“The verdict was already in, even before polling day. This was not an internet election, and all those who had suggested it might be had got it completely wrong.
It was a television election, and all of those tweeters and bloggers were sad political obsessives talking to each other.
Hold on a minute – can I insert a couple of points about what has already become received wisdom? First, even the most rabid of digital enthusiasts never suggested that new-media techniques would be the decisive factor.
Just about every debate I attended on this issue before the campaign ended with everyone agreeing that television, and the debates in particular, would be decisive.
But the internet, from social media to Google to good old-fashioned news websites, did play a significant part in the way many people experienced this election – and that was very different from what happened in 2005.”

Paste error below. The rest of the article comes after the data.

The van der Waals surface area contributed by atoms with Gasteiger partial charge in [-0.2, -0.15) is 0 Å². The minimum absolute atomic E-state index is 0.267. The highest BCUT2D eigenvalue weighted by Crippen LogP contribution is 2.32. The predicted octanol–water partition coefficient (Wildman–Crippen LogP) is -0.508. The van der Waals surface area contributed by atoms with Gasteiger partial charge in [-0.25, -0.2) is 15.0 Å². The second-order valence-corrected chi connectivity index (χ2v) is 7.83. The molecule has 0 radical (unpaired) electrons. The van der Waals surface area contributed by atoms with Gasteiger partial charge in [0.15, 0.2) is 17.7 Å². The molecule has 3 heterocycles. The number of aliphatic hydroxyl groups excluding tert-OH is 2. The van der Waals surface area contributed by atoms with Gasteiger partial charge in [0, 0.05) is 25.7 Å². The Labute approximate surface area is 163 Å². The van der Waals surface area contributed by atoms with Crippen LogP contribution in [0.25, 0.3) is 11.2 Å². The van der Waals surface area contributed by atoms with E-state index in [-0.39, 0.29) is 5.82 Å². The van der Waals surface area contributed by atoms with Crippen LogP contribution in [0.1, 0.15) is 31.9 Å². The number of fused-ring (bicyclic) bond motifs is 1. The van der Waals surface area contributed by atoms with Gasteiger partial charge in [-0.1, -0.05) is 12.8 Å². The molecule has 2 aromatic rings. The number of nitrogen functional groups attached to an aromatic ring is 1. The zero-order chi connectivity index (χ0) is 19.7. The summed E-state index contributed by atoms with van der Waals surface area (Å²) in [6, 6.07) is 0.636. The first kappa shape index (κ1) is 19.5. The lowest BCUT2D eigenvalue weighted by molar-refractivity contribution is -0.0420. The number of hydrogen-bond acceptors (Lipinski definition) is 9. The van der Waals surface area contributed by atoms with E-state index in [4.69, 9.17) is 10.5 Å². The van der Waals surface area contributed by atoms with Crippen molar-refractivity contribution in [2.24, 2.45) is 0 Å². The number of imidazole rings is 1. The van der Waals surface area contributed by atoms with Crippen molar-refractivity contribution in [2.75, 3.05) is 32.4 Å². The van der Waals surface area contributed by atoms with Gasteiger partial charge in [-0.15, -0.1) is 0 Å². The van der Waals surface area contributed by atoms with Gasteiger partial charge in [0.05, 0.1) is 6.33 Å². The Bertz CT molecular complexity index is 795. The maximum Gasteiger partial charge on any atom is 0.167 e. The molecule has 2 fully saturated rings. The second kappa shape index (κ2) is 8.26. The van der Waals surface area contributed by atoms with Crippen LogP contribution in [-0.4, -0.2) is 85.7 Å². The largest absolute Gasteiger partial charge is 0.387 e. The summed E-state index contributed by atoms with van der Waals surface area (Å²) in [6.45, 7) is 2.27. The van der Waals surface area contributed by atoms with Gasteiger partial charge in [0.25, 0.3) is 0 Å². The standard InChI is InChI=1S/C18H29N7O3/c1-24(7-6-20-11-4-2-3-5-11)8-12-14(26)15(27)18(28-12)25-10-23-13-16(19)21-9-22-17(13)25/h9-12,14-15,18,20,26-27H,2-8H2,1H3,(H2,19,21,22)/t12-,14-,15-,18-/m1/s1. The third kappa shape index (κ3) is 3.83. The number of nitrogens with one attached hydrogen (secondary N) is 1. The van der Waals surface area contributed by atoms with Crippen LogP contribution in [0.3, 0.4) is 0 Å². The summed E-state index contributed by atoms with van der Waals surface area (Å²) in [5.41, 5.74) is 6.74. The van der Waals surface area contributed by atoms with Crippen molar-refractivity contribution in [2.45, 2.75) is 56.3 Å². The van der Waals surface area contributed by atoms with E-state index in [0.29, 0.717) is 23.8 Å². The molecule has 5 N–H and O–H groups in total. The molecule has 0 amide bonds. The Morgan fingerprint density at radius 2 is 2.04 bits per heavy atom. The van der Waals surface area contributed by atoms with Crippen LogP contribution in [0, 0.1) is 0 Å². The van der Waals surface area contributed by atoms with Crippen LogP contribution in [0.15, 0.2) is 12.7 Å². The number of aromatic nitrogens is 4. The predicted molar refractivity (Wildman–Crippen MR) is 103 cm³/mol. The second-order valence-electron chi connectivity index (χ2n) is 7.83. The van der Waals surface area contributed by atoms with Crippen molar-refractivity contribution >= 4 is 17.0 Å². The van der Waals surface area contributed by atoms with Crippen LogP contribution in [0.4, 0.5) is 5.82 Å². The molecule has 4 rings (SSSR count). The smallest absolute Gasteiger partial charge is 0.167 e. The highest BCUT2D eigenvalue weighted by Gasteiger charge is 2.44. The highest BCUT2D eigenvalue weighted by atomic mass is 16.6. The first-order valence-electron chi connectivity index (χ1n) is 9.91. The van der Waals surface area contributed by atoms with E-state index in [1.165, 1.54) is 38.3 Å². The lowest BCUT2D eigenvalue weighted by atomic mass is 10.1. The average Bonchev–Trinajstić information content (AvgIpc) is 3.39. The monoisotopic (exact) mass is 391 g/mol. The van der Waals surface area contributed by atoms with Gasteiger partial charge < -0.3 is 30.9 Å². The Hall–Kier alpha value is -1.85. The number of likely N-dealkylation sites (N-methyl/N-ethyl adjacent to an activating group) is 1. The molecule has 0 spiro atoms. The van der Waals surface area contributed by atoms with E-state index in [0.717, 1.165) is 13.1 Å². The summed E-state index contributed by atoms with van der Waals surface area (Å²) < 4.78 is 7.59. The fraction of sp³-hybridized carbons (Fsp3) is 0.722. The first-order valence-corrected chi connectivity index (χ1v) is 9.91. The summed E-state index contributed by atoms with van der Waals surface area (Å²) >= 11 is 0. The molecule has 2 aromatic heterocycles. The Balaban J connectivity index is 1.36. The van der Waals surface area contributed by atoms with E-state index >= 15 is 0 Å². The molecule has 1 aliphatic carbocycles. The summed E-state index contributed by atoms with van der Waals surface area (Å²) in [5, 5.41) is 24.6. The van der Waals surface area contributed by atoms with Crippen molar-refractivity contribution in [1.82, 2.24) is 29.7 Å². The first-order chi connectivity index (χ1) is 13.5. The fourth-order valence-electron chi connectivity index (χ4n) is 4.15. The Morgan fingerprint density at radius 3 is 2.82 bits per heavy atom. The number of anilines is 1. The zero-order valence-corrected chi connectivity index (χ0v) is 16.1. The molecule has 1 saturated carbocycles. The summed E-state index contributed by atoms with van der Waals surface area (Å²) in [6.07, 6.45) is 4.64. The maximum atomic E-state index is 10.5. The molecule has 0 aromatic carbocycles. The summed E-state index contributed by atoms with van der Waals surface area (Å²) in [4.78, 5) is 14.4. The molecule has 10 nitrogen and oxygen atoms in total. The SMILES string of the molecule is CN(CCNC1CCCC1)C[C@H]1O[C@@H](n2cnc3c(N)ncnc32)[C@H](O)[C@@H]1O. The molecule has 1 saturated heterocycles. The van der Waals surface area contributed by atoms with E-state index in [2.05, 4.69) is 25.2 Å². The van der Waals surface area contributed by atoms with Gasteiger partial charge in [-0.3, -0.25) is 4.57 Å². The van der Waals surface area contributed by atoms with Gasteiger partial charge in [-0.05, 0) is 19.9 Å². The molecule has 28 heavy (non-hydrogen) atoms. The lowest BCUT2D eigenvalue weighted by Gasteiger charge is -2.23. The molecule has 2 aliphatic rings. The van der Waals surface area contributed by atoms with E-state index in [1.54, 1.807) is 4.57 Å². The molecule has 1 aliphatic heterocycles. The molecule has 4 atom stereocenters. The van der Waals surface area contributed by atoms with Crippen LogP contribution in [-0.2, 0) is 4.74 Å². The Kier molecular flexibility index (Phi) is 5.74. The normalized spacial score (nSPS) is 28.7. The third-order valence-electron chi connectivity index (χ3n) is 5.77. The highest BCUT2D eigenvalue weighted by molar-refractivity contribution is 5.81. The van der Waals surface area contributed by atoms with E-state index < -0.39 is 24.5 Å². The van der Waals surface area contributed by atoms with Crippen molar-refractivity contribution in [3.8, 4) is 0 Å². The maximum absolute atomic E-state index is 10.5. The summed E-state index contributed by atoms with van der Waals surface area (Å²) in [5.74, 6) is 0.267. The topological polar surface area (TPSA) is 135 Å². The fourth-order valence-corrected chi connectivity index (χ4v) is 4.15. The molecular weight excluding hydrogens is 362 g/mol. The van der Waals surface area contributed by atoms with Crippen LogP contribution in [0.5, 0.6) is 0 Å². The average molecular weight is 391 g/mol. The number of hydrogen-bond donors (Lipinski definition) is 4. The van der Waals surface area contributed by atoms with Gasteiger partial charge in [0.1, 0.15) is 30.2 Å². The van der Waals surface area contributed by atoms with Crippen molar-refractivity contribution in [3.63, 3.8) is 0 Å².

Read the full story from Rory Cellan-Jones, it’s a great article about how social media may have changed the engagement with politics, and removed some of the apathy, even if it couldn’t predict the outcome. Now we’ll see that campaigns continue online for a change to Proportional Representation:
Digiexplorer (not guru), Senior Lecturer in Digital Marketing @ Manchester Metropolitan University. Interested in digital literacy and digital culture in the third sector (especially faith). Author of ‘Raising Children in a Digital Age’, regularly checks hashtag #DigitalParenting.